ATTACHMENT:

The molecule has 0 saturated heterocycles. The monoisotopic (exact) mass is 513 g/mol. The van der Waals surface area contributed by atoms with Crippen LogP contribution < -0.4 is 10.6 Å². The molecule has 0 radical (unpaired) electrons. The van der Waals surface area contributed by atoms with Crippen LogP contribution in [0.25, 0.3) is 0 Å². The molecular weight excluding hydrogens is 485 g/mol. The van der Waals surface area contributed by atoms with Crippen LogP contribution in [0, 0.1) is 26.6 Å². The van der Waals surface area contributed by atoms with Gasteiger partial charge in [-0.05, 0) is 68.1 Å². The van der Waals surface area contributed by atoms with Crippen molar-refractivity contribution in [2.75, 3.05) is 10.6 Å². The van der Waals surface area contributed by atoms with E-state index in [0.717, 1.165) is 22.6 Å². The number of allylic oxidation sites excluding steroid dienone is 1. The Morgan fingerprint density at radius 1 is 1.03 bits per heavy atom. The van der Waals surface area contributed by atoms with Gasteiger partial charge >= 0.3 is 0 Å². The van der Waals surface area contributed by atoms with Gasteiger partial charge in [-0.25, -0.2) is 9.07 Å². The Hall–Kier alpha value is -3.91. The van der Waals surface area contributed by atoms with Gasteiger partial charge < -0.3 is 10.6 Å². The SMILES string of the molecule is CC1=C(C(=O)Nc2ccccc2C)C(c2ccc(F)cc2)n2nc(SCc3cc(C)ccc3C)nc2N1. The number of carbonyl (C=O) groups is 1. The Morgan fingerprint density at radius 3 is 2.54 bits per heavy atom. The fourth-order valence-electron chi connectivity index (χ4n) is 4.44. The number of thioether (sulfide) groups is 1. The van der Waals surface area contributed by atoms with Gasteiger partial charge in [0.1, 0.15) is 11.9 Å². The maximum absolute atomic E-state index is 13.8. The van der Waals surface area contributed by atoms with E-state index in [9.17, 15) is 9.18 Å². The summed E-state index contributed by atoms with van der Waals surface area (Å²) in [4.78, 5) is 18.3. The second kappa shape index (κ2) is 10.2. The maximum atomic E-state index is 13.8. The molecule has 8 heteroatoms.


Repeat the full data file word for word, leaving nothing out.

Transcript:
The molecule has 0 saturated heterocycles. The monoisotopic (exact) mass is 513 g/mol. The van der Waals surface area contributed by atoms with Crippen LogP contribution < -0.4 is 10.6 Å². The molecule has 0 radical (unpaired) electrons. The van der Waals surface area contributed by atoms with Crippen LogP contribution in [0.25, 0.3) is 0 Å². The molecular weight excluding hydrogens is 485 g/mol. The van der Waals surface area contributed by atoms with Crippen LogP contribution in [0, 0.1) is 26.6 Å². The van der Waals surface area contributed by atoms with Gasteiger partial charge in [-0.05, 0) is 68.1 Å². The van der Waals surface area contributed by atoms with Crippen molar-refractivity contribution in [2.75, 3.05) is 10.6 Å². The van der Waals surface area contributed by atoms with E-state index in [0.717, 1.165) is 22.6 Å². The number of allylic oxidation sites excluding steroid dienone is 1. The Morgan fingerprint density at radius 1 is 1.03 bits per heavy atom. The van der Waals surface area contributed by atoms with Gasteiger partial charge >= 0.3 is 0 Å². The van der Waals surface area contributed by atoms with Gasteiger partial charge in [-0.25, -0.2) is 9.07 Å². The Hall–Kier alpha value is -3.91. The van der Waals surface area contributed by atoms with Gasteiger partial charge < -0.3 is 10.6 Å². The SMILES string of the molecule is CC1=C(C(=O)Nc2ccccc2C)C(c2ccc(F)cc2)n2nc(SCc3cc(C)ccc3C)nc2N1. The number of carbonyl (C=O) groups is 1. The Morgan fingerprint density at radius 3 is 2.54 bits per heavy atom. The fourth-order valence-electron chi connectivity index (χ4n) is 4.44. The number of thioether (sulfide) groups is 1. The van der Waals surface area contributed by atoms with Gasteiger partial charge in [0.1, 0.15) is 11.9 Å². The maximum absolute atomic E-state index is 13.8. The van der Waals surface area contributed by atoms with E-state index in [9.17, 15) is 9.18 Å². The summed E-state index contributed by atoms with van der Waals surface area (Å²) in [4.78, 5) is 18.3. The second kappa shape index (κ2) is 10.2. The maximum atomic E-state index is 13.8. The molecule has 8 heteroatoms.